We reacted right away when Columbine happened, spinning every stray hair of a rumor into a tapestry of explanation. A crisis like that draws us in, makes us nearer to the now. It rattles us where we are usually numb. It reorients our world for a time. We stare down humanity, searching every eye to find either a brother or a monster. People are a mix of those things, but we want an either/or. A definitive separator feels good, draws a clear line between monsters and humans.

Eric Harris and Dylan Klebold were somebody’s children, as are all human monsters. Sometimes evil, the capacity for atrocity and intense cruelty, is a reaction to abuse, and that’s the kind of narrative we wanted to explain why they did what they did. So many have looked to the Harrises and Klebolds, asking them to admit to some parenting transgression, to some secret key that will give form to our terror surrounding their cold, monstrous attack. A 2004 poll showed that 83% of Americans placed some sort of blame on the parents.

A lot of blame went to the boys’ parents, because it feels good to have someone to blame. As Sue Klebold’s lawyer told her right after the shooting, “Dylan isn’t here anymore for people to hate. So people are going to hate you.”

It’s clear, however that these two upper-middle class boys had all their needs met, and concerned parents who loved them. They had both gotten into some trouble the year before their atrocity, which resulted in therapeutic help and graduation from a juvenile probation program. Dylan’s mom Sue Klebold was able to gain a bit of healing perspective on the matter from a suicide survivor who told her, speaking about people who blame her, “They’re only trying to convince themselves nothing like this could ever happen to them.”

One problem with the amount of care and support Eric recieved is that when someone has psychopathic traits, therapy can actually make their condition worse because they can learn better manipulation skills. Eric charmed the pants off of his therapists, so they thought nothing was wrong, that he had a bright future.

In her recently released memoir A Mother’s Reckoning, Sue Klebold expresses shock at the fact that her son Dylan was struggling so deeply with depression, but that’s not an uncommon thing even in the closest families. The nature of depression hides under smiles. It lingers deep under hopeful statements, frustrated reactions, and tired eyes. Most depressed kids are just a danger to themselves, which is worrying enough for a parent, but they aren’t a threat to society.

The whys behind Columbine just can’t be pinned down, and that’s the real terror. Immediately the media felt attracted to an idea that the boys were heavily bullied and had been members of an outsider group called The Trenchcoat Mafia. Dylan and Eric had social issues, mostly just related to their own self-images, but they weren’t completely isolated. They had a good amount of friends, and weren’t the targets of any direct harassment. In fact, Eric was a bit of a bully himself, an early pioneer of cyberbullying. The police even knew about a website Eric put up making specific threats to a particular friend prior to the Columbine tragedy because a concerned mom had called them about it. Nothing was done, and the file made about Eric at the time mysteriously disappeared after the massacre.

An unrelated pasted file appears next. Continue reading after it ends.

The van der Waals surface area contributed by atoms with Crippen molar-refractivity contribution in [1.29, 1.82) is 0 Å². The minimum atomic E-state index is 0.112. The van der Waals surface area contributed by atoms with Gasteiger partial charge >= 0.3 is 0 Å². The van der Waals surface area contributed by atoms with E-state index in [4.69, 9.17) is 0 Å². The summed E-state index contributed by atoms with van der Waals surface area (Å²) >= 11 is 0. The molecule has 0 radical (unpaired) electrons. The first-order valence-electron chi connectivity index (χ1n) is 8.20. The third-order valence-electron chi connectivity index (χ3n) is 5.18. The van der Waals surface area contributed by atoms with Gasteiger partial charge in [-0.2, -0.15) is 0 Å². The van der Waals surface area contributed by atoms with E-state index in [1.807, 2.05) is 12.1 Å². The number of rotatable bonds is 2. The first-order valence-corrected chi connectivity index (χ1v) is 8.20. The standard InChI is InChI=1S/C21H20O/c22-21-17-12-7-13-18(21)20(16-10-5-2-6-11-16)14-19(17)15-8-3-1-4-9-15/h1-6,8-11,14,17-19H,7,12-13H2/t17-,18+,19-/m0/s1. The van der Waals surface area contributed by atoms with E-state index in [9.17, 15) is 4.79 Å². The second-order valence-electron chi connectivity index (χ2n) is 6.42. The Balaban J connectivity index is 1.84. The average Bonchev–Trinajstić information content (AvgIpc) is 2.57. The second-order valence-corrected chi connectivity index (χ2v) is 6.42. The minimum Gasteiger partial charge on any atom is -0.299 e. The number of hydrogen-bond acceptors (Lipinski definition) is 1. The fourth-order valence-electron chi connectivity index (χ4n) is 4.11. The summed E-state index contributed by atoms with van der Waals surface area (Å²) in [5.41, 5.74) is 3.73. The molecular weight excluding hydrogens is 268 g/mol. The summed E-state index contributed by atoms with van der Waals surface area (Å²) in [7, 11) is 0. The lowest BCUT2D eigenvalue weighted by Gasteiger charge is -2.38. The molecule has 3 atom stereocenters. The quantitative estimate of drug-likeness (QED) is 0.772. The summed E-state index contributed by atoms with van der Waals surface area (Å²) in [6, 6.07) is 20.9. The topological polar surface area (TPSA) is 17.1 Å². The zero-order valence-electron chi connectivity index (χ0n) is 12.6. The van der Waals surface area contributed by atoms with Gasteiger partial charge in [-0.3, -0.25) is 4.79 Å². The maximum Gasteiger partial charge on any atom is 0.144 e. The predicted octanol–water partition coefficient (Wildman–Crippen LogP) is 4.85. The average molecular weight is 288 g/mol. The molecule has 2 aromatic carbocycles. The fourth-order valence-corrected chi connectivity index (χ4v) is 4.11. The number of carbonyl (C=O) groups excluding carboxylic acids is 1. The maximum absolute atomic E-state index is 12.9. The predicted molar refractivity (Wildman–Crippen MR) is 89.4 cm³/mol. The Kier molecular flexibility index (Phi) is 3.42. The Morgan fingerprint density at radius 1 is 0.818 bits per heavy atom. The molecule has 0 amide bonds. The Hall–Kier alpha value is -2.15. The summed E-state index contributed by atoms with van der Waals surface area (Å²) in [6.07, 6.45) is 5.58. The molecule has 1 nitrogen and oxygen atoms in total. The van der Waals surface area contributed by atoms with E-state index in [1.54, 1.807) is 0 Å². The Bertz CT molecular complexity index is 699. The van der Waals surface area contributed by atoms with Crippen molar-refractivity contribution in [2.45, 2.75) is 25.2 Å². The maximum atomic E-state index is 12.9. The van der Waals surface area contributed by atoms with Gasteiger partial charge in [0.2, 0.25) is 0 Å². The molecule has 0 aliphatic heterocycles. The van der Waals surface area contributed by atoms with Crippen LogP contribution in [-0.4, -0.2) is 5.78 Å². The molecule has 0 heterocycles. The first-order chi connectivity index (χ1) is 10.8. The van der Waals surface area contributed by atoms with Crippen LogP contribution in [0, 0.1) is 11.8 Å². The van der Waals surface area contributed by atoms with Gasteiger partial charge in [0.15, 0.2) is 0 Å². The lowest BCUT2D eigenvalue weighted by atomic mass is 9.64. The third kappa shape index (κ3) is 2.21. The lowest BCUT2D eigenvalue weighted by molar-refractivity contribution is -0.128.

The off-base “Outsider” theory did further damage to the image of kids who are a little odd or eccentric. Video games were blamed. Marilyn Manson. Natural Born Killers. Vilifying young people who have “dark” interests like violent films and Marilyn Manson doesn’t solve anything, it just makes people more suspicious of each other. Sensitive kids can be into some very weird things, but that doesn’t mean they have the capacity to kill someone.

Even in these cases where there is past trauma, searching for motives, for backgrounds, for reasons for this type of behavior doesn’t come up with the clean answers we feel we need. Looking for motive is a drive to name evil, and it’s crucial in the legal process because lawyers are trying to tell a convincing story to a panel of jurors. In the case of Columbine, there was no need for a trial, but the public still hungered for the reasons. We needed the case to be presented to us so we could make sense of it, and deal with it. We still do. We want to develop a protocol for prevention.

It took years after the Columbine tragedy to get an expert explanation about the motives of Eric Harris and Dylan Klebold. After nearly a decade of speculation, a fuller narrative was offered to a public that had been largely shielded from the vast trove of information the boys left behind. Most people only knew the strands of story that erupted the day it happened, culled mostly from traumatized students who just repeated details they’d heard on TV: a snake eating its own tail scenario.

What experts do know from studying the journals, written explanation, and videos Dylan and Eric left behind is that their personalities were a toxic mix. Dylan was severely depressed and suicidal for years before the incident, and like most suicidal people, he kept his dark thoughts turned towards himself. It was Eric who suggested he direct his pain in a different way, but, according to his journals, he wasn’t completely sold on the idea until soon before. The main reason why he didn’t think he’d go through with the massacre is that he thought he would kill himself long before Eric planned to do it. As the doomed date loomed near, Dylan expressed surprise that he was still around.

The big explanation can be summed up in psychological terms everyone’s kind of familiar with. Eric Harris exhibited signs of psychopathy while Dylan Klebold was suffering from major depression. Both boys fed off the darkness of each other.

But that’s not enough. It won’t ever be enough.

There are so many young people who struggle with severe mental health issues, especially depression, and they would never do what Eric and Dylan set out to do, much less what they actually did. About 11.5% of teens aged 12 to 17 experience a major depressive episode in any given year. So many teens struggle with similar thoughts and feelings to what Dylan went through. But, while he was languishing in his loneliness, obsessed with romantic fantasies and the sting of unrequited love for a girl who barely knew he existed, Eric was obsessed with murder. His journals were full of anger and obsession with eradicating all of humanity.